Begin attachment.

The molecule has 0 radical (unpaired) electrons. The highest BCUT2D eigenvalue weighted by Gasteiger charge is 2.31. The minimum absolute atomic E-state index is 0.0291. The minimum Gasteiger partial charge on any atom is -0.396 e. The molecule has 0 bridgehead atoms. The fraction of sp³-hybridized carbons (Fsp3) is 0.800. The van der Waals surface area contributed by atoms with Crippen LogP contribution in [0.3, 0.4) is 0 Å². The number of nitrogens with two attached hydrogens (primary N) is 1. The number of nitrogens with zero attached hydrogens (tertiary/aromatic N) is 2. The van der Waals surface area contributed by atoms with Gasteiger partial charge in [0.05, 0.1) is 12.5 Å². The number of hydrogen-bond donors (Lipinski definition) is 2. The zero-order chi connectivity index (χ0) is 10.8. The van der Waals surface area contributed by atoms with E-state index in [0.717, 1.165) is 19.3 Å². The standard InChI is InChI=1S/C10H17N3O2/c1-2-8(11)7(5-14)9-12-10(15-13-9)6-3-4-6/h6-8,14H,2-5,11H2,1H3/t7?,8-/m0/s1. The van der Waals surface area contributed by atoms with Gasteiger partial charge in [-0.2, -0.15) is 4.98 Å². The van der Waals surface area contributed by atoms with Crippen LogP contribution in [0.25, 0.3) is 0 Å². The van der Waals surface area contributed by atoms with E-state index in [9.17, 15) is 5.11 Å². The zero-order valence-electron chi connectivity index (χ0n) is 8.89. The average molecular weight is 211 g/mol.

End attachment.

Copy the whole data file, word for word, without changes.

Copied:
The molecule has 0 radical (unpaired) electrons. The highest BCUT2D eigenvalue weighted by Gasteiger charge is 2.31. The minimum absolute atomic E-state index is 0.0291. The minimum Gasteiger partial charge on any atom is -0.396 e. The molecule has 0 bridgehead atoms. The fraction of sp³-hybridized carbons (Fsp3) is 0.800. The van der Waals surface area contributed by atoms with Crippen LogP contribution in [0.3, 0.4) is 0 Å². The number of nitrogens with two attached hydrogens (primary N) is 1. The number of nitrogens with zero attached hydrogens (tertiary/aromatic N) is 2. The van der Waals surface area contributed by atoms with Gasteiger partial charge in [0.05, 0.1) is 12.5 Å². The number of hydrogen-bond donors (Lipinski definition) is 2. The zero-order chi connectivity index (χ0) is 10.8. The van der Waals surface area contributed by atoms with E-state index in [0.717, 1.165) is 19.3 Å². The standard InChI is InChI=1S/C10H17N3O2/c1-2-8(11)7(5-14)9-12-10(15-13-9)6-3-4-6/h6-8,14H,2-5,11H2,1H3/t7?,8-/m0/s1. The van der Waals surface area contributed by atoms with Gasteiger partial charge in [-0.2, -0.15) is 4.98 Å². The van der Waals surface area contributed by atoms with Crippen LogP contribution in [0.25, 0.3) is 0 Å². The van der Waals surface area contributed by atoms with E-state index in [9.17, 15) is 5.11 Å². The zero-order valence-electron chi connectivity index (χ0n) is 8.89. The average molecular weight is 211 g/mol.